A city for the people
- IPL spot-fixing case: Net widens, police watching 3 more players, other bookies
- IPL 2013: Imperious Brad Hodge powers Rajasthan Royals to qualifier
- Sonia Gandhi, PM Manmohan Singh slam BJP for disrupting Parliament, stalling bills
- IPL spot-fixing: 'Bookie' Vindoo was close to BCCI chief's son-in-law, say cops
- Jessica Lall case: Shayan Munshi to face perjury trial
Planning for India's urban areas needs to change drastically
What has been said about India, that it is a functioning anarchy, is most readily applicable to its cities. Questions continue to be raised about the difficulties of governing a perennially changing urban population — as mixed in ethnicity and religion as it is diverse in social status and economic class.
The heart of the problem lies in the city's burgeoning population. By 2025, the world expects 300 megacities, each with a population of 10 million or more. Using barely 2-3 per cent of the earth's surface, they will be responsible for more the 80 per cent of all carbon emissions. Of the five billion-strong urban population, a fifth is expected to be in Indian cities. While Tokyo, at 20 million, remains the largest city today, Mumbai is expected to climb from its present sixth to second place. Such desperate figures require both a realistic assessment of the city's natural capacity to accommodate, and a quantum leap in planning. Conventional relationships with the land and the concept of a house as an independent entity on a plot are archaic and wasteful. There has to be a serious rethink of what constitutes a home in the 21st century.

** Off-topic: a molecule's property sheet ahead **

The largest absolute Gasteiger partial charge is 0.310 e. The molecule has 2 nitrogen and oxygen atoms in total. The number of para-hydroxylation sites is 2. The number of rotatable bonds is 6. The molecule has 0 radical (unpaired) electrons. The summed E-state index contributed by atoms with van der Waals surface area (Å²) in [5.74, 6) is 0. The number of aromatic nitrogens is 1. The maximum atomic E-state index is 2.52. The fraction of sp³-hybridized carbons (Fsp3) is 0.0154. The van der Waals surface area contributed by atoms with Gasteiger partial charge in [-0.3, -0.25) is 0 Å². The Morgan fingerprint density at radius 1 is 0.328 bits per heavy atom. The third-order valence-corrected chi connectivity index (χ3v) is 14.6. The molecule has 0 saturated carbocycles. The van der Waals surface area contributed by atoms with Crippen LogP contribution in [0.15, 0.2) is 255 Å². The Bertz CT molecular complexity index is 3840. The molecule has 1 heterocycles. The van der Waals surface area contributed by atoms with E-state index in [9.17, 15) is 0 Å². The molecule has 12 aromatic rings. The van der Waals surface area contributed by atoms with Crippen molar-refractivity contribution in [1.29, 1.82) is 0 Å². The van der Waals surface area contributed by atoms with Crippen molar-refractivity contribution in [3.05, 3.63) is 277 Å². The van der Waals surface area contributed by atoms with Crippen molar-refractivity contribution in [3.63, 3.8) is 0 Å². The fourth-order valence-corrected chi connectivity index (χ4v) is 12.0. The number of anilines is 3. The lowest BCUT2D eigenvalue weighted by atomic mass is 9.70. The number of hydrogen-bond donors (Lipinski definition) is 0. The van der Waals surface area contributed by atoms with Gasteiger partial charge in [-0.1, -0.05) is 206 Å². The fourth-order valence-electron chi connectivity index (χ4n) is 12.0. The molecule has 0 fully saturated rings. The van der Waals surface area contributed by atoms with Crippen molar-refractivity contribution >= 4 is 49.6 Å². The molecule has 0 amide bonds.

Continual migrations to cities like Delhi and Mumbai have effectively quashed any minor gains in infrastructure and housing. And yet almost 80 per cent of the population increase in both cities has been in slums and among low-income groups. As the Eleventh Five Year Plan staggers under the crushing weight of new statistics, the government pulls out old slogans — housing for all, slum-free city — with the hope that the rapid expansion of tenements will be replaced by a moderately aesthetic skyline of repetitive housing blocks.
But when the average value of a square foot of apartment space in Mumbai is tens of thousands of rupees, and the cost of the same square foot of land in South Delhi is Rs 1 lakh, how do such figures apply to migrant construction labourers, now permanent residents of each of these places? That over 70 per cent of buildings there are in slums is hardly a surprise. If the trend continues, then the informal component — read slums — of Delhi and Mumbai is expected to be 90 per cent by 2020. And with growing scarcity of water, electricity, living space and land, the urban divide will make people more miserly, more protective and hostile.
- Paddy shortfall blamed for mystery death of procurement officer
- 'Bookie' Vindoo was close to BCCI chief’s son-in-law: cops
- Net widens, police watching three more players, new set of bookies
- Suspected Islamists behead soldier on London street
- Malegaon 2006 case: NIA names four right wing terror suspects
- BJP invokes 'sarcasm, ridicule' against PM